When I saw the latest picture from Monday Flash Fics, it made me think of Dale, one of the wizards from the “Craft Night” group that pops up in Triad Blood and Triad Soul. In Triad Blood, you don’t learn a lot about these wizards, but more of their purpose becomes clear in Triad Soul. I thought I’d write about the first time they all got together, just after the events in “Bound” occur. So, very minor spoilers (ish?) for Triad Blood and Triad Soul.
The five of them stared at each other around the small café table tucked in the back of the tea shop. Dale knew the others, of course. With her great-grandfather’s recent death, Mackenzie Windsor’s mother was the new Windsor covenhead. And at the moot to declare her so, the rest of the people here had all been present. Mackenzie herself had a soft little smile on her face, and her hair held up with two sticks. Beside her stood Rebekah Mitchell, a tall black woman who didn’t say much and yet still managed to make him feel like he was doing something wrong just by exhaling in her presence. And beside Rebekah, Tracey Spencer stood a step apart, and looked the part in her expensive couture and perfect manicure, though a paleness to her complexion belied the calm arrogance she was projecting. And then, on the other side of Dale, the guy who’d invited them all here.
Matthew Stirling. The great-grandson of the son-of-a-bitch in chief himself. In glasses and a button down white dress shirt, Matthew Stirling looked like a harmless nerd.
Dale supposed in their own way, they all looked harmless, though of the bunch he was the largest by a not-so-slim margin. Even so, looks were deceiving. But their families—or, more properly, The Families—had the most power of anyone in the city. Ottawa was what it was on the say-so of their families, to some degree or another.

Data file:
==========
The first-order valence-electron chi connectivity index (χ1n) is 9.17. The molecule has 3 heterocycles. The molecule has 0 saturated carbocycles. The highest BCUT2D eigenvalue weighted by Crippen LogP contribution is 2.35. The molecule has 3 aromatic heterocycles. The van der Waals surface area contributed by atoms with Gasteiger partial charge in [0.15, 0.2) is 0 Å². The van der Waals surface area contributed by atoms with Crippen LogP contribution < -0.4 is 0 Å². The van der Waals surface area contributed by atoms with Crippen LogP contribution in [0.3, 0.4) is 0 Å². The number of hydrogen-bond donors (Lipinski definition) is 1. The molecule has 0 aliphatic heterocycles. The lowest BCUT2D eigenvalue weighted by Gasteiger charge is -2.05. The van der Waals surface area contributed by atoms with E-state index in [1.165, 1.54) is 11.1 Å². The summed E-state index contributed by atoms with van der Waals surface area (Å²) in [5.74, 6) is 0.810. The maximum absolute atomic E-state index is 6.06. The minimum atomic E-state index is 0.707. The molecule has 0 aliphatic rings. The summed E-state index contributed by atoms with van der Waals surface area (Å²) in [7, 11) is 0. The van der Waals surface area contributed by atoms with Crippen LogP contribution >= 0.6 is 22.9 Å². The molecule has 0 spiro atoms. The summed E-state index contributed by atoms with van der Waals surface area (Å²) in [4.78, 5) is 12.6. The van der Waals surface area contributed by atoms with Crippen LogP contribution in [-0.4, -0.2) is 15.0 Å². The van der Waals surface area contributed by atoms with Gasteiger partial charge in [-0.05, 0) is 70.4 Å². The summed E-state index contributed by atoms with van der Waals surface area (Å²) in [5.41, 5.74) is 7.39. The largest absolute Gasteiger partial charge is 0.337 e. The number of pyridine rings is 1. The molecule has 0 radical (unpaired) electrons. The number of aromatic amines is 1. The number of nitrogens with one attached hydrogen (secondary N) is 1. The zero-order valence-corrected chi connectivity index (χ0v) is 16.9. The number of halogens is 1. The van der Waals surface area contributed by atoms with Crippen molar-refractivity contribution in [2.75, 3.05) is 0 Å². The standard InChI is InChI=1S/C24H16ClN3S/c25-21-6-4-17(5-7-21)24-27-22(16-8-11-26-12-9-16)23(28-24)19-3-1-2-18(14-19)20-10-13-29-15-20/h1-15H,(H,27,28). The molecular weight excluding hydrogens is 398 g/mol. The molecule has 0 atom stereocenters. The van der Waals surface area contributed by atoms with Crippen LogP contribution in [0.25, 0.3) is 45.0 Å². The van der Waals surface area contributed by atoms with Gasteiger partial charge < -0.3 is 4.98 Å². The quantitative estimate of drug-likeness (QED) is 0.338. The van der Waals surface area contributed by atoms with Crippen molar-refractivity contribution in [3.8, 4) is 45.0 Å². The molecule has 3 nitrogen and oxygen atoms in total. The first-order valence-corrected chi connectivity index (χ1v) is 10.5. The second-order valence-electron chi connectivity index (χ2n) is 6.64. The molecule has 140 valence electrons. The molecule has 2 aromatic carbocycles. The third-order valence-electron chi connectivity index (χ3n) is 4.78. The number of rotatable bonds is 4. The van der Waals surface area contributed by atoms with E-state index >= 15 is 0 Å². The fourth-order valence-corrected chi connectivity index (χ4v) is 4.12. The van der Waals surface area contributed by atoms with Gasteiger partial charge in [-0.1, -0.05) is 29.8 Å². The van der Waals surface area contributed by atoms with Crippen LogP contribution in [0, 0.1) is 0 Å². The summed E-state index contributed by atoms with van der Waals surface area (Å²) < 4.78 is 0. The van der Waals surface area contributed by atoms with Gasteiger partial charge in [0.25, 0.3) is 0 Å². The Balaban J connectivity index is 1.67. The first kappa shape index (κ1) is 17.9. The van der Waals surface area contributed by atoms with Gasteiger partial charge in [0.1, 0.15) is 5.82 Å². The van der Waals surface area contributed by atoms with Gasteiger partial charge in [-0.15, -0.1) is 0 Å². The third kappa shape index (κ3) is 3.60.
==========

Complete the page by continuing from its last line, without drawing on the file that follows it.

Why did I agree to come here?
“I suppose you’re wondering why I gathered you here today,” Matthew said.
No one laughed. Matthew cleared his throat, looking awkward.
“Maybe you should just tell them,” Mackenzie said.
“Tell us what?” Tracey said. Even her voice was aristocratic. Man, she was just what he expected from the Spencers.
Then again, his own family wasn’t exactly cuddly either.
“I’m pretty sure you’re the next inheritors,” Matthew said.
No. Dale had to clench his hands to stop from saying or doing anything. No no no.
“How..?” Rebekah had to take a breath. “How do you know that?”
“I inherited,” Matthew said. “I don’t know if you know what the Stirling inheritance is, but—”
“You’re prescient,” Tracey said.
Matthew nodded. “As of this week.”
Dale fought off a full body shiver, but only just. So Malcolm Stirling had access to the future? No wonder he always ended up on top. He wondered if his father, or his grandfather, or his great-grandfather knew.
“It’s not soon,” Mackenzie said. “Or at least, Matt doesn’t think so. But…” She looked at Matthew. He nodded. “He’s pretty sure it will be us five. And the thing is…”
“The thing is we’re fucked?” Rebekah said.
Dale surprised himself by laughing.
“No,” Matthew stepped forward. “No, no that’s my point. We could… We could work together.”
Tracey laughed. “To do what? If I… If I inherit, do you have any idea what that will mean?” She shook her head. “Mackenzie gets to heal. Rebekah becomes some sort of illusion-proof abjurist. Hell, even Dale—”
“Don’t,” he said.